What's the Plus?
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What's the Plus?

Instructional Coaches Are Essential in Schools

By Kelly Emadi

I sat down on the tiny stool meant for kindergarteners, my knees halfway up to my chest, across from Emily, a young teacher. We were brainstorming ideas for her stations. Two years into Emily’s career, her students were finally getting into small groups because of the unique challenges of becoming an educator during the pandemic. Teaching during the last school year meant tiny class sizes, no stations, no carpet time, and no small groups. This year was already radically different than the last and even more different from Emily’s student teaching. This is where I come in.

As an instructional coach, it is my job to work with teachers of all levels and help them become the best teachers they can be. Unlike Emily’s principal, I am not her evaluator. I am here only to help her improve and to support her. We have sat together to write lesson plans, I have modeled reading lessons, and we’ve poured over spreadsheets of data to discern our next steps for her students. Emily has sat in on my trainings focused on everything from building a classroom community to phonological awareness. Together, we have problem-solved classroom management issues and shared strategies on how to help challenging students. As a coach, I am a friend and mentor to teachers like Emily in their first year and their 50th. Especially now, when so many new teachers have had little to no student teaching experience or opportunities to observe classrooms, instructional coaching positions in schools are critical to maintain.

However, the opposite is happening. Despite the many hats instructional coaches wear, our positions are disappearing. Coaches are being pulled into classrooms because of unfilled positions or substitute shortages. Often, coaches’ positions are cut altogether because of lack of funding and because our positions are seen as nonessential. In my district, the coach position is being slowly phased out to become a half-time teaching and coaching role. What last year was a team of 14 has been reduced to eight. Some of our team members have retired and some have taken other positions; their jobs have remained unposted and unfilled.

This is especially shortsighted since the ripple effects of the pandemic will continue to affect our educational system for years to come. In addition to having little or no opportunities to student teach, many new teachers are entering classrooms where students have gaping holes in their educational experience. Even veteran teachers are facing the most challenging years in their career and need and deserve support when their students are dealing with a host of unprecedented, pandemic-induced challenges. Third-grade teachers, for example, are needing coaching on how to teach first-grade level phonics to their students as some of them still lack basic reading abilities. Second-grade teachers are covering spelling patterns that should have been mastered in first grade. Fourth-grade teachers are about to face a totally revamped state assessment and need guidance to ensure they are both catching kids up while maintaining appropriate academic rigor.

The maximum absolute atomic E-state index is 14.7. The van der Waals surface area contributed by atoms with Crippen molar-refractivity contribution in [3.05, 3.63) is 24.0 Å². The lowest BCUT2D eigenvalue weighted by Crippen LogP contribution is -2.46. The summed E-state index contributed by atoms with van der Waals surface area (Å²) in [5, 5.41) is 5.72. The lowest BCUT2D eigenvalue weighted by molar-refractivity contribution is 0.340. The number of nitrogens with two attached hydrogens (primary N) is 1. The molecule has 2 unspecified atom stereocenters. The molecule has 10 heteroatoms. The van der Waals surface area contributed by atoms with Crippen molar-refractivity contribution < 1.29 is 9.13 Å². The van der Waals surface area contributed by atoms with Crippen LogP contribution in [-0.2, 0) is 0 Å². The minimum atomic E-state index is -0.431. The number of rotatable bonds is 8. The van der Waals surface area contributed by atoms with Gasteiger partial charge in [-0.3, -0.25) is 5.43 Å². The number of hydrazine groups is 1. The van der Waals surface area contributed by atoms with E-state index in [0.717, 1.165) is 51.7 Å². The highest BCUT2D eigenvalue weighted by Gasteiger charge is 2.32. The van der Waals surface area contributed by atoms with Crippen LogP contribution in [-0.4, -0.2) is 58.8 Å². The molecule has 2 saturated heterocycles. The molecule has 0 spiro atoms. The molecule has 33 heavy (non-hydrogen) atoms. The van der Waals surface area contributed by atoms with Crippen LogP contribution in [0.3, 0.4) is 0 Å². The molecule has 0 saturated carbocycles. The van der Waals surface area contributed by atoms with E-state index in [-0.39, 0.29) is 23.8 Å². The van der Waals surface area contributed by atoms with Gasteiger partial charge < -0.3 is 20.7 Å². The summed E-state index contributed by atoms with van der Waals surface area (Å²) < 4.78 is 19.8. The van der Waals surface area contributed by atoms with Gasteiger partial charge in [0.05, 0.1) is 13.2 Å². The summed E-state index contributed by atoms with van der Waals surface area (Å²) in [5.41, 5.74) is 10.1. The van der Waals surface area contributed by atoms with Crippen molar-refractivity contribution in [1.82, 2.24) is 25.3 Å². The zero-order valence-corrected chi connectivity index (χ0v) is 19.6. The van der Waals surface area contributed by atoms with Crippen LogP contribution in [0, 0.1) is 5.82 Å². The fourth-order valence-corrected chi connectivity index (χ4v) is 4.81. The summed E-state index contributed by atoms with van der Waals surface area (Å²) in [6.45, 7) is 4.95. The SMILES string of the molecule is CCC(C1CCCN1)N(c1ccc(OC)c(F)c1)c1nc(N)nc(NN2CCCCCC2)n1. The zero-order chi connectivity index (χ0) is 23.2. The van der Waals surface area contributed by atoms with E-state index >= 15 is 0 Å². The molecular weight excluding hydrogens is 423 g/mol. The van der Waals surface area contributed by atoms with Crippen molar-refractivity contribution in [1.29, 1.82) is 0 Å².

Now is the time for our state to ensure funding for instructional coaching positions, especially in smaller districts. Whether through general allotment or strategic allotments such as the Teacher Incentive Allotment, instructional coaches should be considered as necessary a role as a teacher.

There is no greater honor for me than walking with a teacher during those first tumultuous years and then watching them become a leader and mentor on their campus. Every May, however, I question if my position will exist the next school year. If teachers like Emily are to succeed and stay in the profession, we must maintain instructional coaches in our schools, now and in the future.

Kelly Emadi is a Reading Academy cohort leader in Lockhart ISD, providing training and support for teachers in the district. She has previously served as a district instructional coach, a classroom teacher, and a K-12 special education teacher. Kelly is a 2021–2022 Teach Plus Texas Policy Fellow.



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